The Islas Ballestas of Peru are commonly referred to as the “poor man’s Galapagos”, and for good reason. The islands rank as one of Peru’s best wildlife-watching destinations, serving as an important sanctuary for a variety of mammals, marine species and birdlife, some of them unique to the country. And yet, they can be visited for a tiny fraction of the cost (not to mention the time and energy) it takes to plan a trip to the Galapagos.
The islands are uninhabited and largely consist of giant craggy rock formations. The Humboldt current from the Antarctic, which transports a steady supply of rich waters to the area, explains the dense concentration of wildlife to be found here. It’s not possible to set foot on the islands themselves (special permits are typically reserved for scientific researchers), but this has ensured they remain a haven for the wildlife, remaining virtually untouched by human influences.
The Ballestas are a small group of rocky islands located in the Pacific Ocean, 24 kilometres from the town of Paracas in the Ica region of southern Peru. The islands are accessible from the small seaside town of Paracas which is a short taxi ride from the major town of Pisco, situated 240 km south of Lima. Buses run to and from the capital regularly, the journey taking 3.5 hours, and some tourists even visit from Lima on a day trip. Alternatively, you may want to visit from the Huacachina Oasis on a local bus service, a journey of just 1.5 hours.
Upon arrival in Paracas, you’ll find that there are multiple tour agencies offering organized excursions to the islands. This is the only way to access the islands, and many agencies also offer tours from the nearby town of Pisco as well. The visit involves a 2-hour round-trip by boat and costs around US$10-15, with tours departing in the morning between 8 and 10:30 am.
The outward boat journey takes about 30 minutes, after which you’ll spend about an hour cruising around the island’s’ rocky coastline with its spectacular inlets, arches and caves. As you approach the islands, you’ll start to detect slight movements on the rock surfaces. But it’s only once you get close that you realize whole rock faces are completely covered in a dense collection of marine life.
Some of the fantastic wildlife you can expect to see include Humboldt penguins, bright red sea stars and huge packs of fur seals and sea lions which can be seen basking on the shore or frolicking in the water. There is also an astonishing amount of birdlife on display, with up to 150 different species calling the islands home. These range from tendrils, cormorants and pelicans, to the blue-footed booby and the guanay guano bird, all congregating in colonies of several thousand strong. You might also catch a glimpse of Chilean flamingos (usually between June and August), condors and even dolphins and whales if you’re especially lucky.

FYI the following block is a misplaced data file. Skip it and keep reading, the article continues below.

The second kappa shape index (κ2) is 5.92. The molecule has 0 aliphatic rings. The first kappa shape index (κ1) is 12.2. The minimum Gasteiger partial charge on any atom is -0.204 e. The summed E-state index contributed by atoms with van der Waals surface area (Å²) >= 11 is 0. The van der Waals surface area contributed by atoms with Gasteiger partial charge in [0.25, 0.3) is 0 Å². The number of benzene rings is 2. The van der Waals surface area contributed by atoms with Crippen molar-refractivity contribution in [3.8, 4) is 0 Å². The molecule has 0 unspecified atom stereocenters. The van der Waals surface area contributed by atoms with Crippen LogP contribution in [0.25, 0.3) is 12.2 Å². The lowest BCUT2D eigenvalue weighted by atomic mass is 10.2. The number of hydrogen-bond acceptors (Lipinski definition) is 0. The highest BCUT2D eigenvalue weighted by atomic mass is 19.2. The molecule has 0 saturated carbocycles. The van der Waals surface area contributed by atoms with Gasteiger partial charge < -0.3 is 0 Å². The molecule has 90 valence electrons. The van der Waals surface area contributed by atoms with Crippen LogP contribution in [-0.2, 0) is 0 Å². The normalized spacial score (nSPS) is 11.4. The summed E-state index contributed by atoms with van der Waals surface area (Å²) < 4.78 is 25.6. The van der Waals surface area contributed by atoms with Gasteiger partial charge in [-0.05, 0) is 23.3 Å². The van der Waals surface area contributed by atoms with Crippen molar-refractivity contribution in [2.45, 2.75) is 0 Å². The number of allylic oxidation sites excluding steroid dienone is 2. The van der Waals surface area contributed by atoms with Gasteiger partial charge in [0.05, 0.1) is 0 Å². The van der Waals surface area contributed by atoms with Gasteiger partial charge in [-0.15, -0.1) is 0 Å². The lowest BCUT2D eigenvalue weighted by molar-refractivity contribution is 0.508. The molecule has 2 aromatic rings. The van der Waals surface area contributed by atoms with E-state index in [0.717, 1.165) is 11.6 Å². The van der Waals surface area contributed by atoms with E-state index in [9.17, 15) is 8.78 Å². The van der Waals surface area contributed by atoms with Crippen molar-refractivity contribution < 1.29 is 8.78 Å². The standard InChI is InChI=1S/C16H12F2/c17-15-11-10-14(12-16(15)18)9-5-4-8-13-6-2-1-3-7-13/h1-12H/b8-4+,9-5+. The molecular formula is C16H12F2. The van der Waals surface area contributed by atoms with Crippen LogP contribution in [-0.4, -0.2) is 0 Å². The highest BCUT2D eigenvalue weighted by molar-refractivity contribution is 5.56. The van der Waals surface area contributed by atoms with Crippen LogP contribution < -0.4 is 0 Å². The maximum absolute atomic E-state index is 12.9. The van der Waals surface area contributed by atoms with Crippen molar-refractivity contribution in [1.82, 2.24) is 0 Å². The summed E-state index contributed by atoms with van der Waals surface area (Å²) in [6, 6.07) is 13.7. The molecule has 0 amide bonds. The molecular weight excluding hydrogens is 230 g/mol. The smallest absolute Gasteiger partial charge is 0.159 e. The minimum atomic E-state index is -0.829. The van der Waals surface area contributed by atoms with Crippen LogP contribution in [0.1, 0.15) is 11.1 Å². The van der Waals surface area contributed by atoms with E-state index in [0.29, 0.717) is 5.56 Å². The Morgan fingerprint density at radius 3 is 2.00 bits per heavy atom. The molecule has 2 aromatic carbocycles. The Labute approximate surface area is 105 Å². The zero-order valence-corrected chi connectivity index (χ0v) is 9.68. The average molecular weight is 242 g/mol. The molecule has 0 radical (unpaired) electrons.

Whilst the boats maintain a respectful distance from the shore, it’s not uncommon for some of the wildlife to come up close. Playful sea lions, in particular, can often be seen swimming alongside the vessels and entertaining passengers with their exuberant dives and loud barks.
You also won’t fail to notice that there is a lot of guano (bird droppings) on the islands. But this actually has a valuable function, serving as a rich agricultural fertilizer that is collected from the islands every decade or so.
On route to the islands, you’ll pass a huge 50 meter geoglyph in the form of a three-pronged candelabra carved into the sandy soil of the Paracas peninsula. There has been much speculation over the years as to its origins, with theories ranging from it simply being a navigational aid for ancient sailors, to a representation of a hallucinogenic plant. The geoglyph is thought to date from around 200 BC and many have connected it with the famous Nazca lines.
The Islas Ballestas are a firm favorite on the Peruvian tourist trail and easily combined with a multitude of other attractions within the space of 3 or 4 days. You may also want to visit the Nazca Lines and Reserva Nacional de Paracas whilst you’re in the area for more wildlife spotting opportunities, before heading further afield to the Nazca lines, Ica, Huacachina or back north to Lima.
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